>It’s HOT, too hot. I found out the hard way that when my nurse told me that staying hydrated will make all the difference in how I feel, she really meant it. Back in the beginning of this heat wave a few weeks ago, I had a particularly busy day, errands to run a doctors appointment, etc. I don’t have a car so I alternate between walking and riding the city bus and sometimes it’s necessary to walk several blocks between transfer points. I felt pretty good starting out the day, more energy than usual, and made ambitious plans. At the grocery store I proudly filled my cart with all sorts of healthy fresh foods,thinking how I am doing such a fantastic job of taking care of myself through this treatment. Yay me! What a good girl!
I don’t know if it was having been in the air conditioning that made outside feel like a giant open faced pizza oven or if the temperature had really risen that much but when I stepped outside I was blasted in face with what felt like an inferno. Because of my super self care shopping spree I had two large canvas bags stuffed to the top with groceries. Ok so it’s two blocks to the bus stop, no problem. That two blocks felt like walking uphill dragging a steam engine pumping heat at me. Ribavirin tends to make you feel short of breath, even without the heat and the load I was carrying. After two blocks my heart was pumping like the aforementioned steam engine, and I started to feel dizzy. The bus finally came and took me to the next transfer point where I helplessly watched my next bus pull off. Ok 20 minutes until the next bus. By now my brain must’ve been addled by lack of oxygen because I decided I might as well start walking until the bus came along. Somehow at the time it made sense to me that it was better to keep moving. “Nothing bad can happen if you keep moving” a desperate refrain from my younger days when my lifestyle was lived in a state of fight or flight. I walked a few blocks, occasionally stopping to rest, and finally surrendered at the bus stop, the one with a bench. By this point I could feel that my face was beet red, I was sticky with sweat, and my tongue was pretty much stuck to the roof of my mouth. I dug in the bag for something to drink, but of course, I hadn’t actually bought anything cold. I settled for a warm ensure, which never before or since has tasted so good. Now I was actually starting to feel chills, despite being hot, and my head was pounding.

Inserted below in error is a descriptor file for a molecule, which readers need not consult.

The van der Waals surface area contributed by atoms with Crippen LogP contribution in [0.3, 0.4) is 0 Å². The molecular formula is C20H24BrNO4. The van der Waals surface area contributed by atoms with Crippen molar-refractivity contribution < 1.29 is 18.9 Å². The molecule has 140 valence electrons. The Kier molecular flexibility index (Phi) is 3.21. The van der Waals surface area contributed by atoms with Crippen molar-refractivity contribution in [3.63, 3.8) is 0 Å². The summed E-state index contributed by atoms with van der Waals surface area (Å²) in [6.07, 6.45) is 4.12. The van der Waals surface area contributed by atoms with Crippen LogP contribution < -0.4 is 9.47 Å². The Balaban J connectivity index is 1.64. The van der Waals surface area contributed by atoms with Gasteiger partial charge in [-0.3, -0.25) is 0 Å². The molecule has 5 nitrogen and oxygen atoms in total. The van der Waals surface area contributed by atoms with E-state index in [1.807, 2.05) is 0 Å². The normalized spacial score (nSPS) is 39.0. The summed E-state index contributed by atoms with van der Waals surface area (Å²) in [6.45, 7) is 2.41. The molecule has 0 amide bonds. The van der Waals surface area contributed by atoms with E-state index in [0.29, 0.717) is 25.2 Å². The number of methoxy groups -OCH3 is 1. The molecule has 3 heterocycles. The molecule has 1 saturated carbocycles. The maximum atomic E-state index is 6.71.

I finally made it home, grabbed a huge jug of ice water and some ibuprofen and fell into bed and asleep. I slept for about 12 hours before waking up to realize I was still sick. It took several days, close to a week actually, before I started feeling “normal”, as normal as one can feel on treatment. I think the most difficult part of treatment for me has been accepting the limitations I now have.
The Moral of this story is, like it or not, many of us on treatment can’t do the things we are accustomed to doing. We have limited physical and, based on my poor judgment, mental capacities. One thing I have learned over the years of misadventure and return to sanity is that acceptance is the key to any hardship. Once we surrender to the way things are we become much more able to make adjustments, changes and accommodations which make life much less miserable. So now I’m sitting home in front of my fan, a HUGE bottle of water next to me. I’ve learned to limit my activities, especially in the heat…and I make my son do the grocery shopping with me. Maybe there is a cure for the summertime blues, if the livin is easy. 🙂 © 2010 Jennifer Hazard